Here are some examples of how these characteristics are illustrated inHamlet:
- Classic antiquity: Hamlet has lots of references to classical Greek and Roman stories, characters, and historical events. For example, you can find a murderous king (Pyrrhus), and a queen in mourning over her murdered husband (Hecuba), which mirror the main plot points of the play.
- Humanist philosophy: In Act II, Scene 2, Line 311, Hamlet asks: "What a piece of work is a man, how noble in reason, how infinite in faculties..." In this speech, you can see a clear assertion of humanist ideas about the uniqueness and extraordinary abilities of the human mind.
- Religion: In Hamlet's most famous soliloquy, which begins, "To be or not to be...", he alludes to an unknown afterlife, "The undiscovered country...," which is a stark departure from Medieval religious ideas rooted in a strict belief that people either go to heaven or hell when they die.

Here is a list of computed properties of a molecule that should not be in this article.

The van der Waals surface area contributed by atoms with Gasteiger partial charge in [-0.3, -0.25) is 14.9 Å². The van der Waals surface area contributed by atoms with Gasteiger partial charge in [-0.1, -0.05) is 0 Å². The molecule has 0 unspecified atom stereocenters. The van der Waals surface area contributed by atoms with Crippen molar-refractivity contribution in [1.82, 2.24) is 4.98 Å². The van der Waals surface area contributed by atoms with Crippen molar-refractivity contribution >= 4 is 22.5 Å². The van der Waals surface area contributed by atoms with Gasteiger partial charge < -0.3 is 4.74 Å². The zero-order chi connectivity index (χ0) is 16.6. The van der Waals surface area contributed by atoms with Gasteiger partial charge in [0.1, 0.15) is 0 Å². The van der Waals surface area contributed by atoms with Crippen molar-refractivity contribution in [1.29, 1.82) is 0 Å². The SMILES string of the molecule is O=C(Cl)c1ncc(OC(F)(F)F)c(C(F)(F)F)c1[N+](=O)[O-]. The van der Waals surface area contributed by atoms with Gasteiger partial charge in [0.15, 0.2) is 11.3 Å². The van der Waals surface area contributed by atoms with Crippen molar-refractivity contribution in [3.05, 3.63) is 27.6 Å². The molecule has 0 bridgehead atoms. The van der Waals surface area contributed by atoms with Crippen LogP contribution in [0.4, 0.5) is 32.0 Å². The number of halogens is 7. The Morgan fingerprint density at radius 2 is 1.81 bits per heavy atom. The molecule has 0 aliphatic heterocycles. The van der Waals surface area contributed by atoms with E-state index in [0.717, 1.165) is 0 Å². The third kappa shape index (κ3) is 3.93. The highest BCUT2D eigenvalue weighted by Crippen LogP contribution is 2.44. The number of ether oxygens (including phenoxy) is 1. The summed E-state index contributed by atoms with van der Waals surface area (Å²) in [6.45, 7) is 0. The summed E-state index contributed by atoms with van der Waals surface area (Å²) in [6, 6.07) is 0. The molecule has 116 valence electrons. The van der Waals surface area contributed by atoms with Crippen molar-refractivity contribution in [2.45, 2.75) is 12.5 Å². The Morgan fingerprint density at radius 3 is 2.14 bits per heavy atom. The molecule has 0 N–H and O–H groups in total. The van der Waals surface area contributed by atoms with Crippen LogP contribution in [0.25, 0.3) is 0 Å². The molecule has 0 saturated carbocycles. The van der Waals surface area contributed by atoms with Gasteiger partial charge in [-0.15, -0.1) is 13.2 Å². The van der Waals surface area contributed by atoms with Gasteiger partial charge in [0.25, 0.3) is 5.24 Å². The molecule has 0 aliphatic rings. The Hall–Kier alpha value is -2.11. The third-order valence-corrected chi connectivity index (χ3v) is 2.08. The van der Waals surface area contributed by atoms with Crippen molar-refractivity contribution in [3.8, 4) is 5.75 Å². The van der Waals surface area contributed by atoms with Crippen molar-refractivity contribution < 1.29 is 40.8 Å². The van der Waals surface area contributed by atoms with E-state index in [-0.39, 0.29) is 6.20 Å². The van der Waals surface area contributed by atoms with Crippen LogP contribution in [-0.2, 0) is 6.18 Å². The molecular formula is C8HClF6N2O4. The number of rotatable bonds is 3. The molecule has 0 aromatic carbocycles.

- Politics: There were big political changes taking place during the time that Shakespeare wrote Hamlet. This is reflected in the play by Hamlet's questioning of Claudius's right to ascend to the throne in his father's place. It was a new idea to question anything having to do with the "natural" hierarchical structures that maintained political power.
- Science: This point is illustrated by Shakespeare's use of the play-within-the play in Hamlet. Here, Prince Hamlet's play, The Mousetrap, is presented to the court supposedly as entertainment, but Hamlet's intent is to gather obvious evidence of Claudius's guilt for the murder of his father. Says Hamlet: "...the play's the thing Wherein I'll catch the conscience of the king."
Jan 11th, 2015
Oct 25th, 2016
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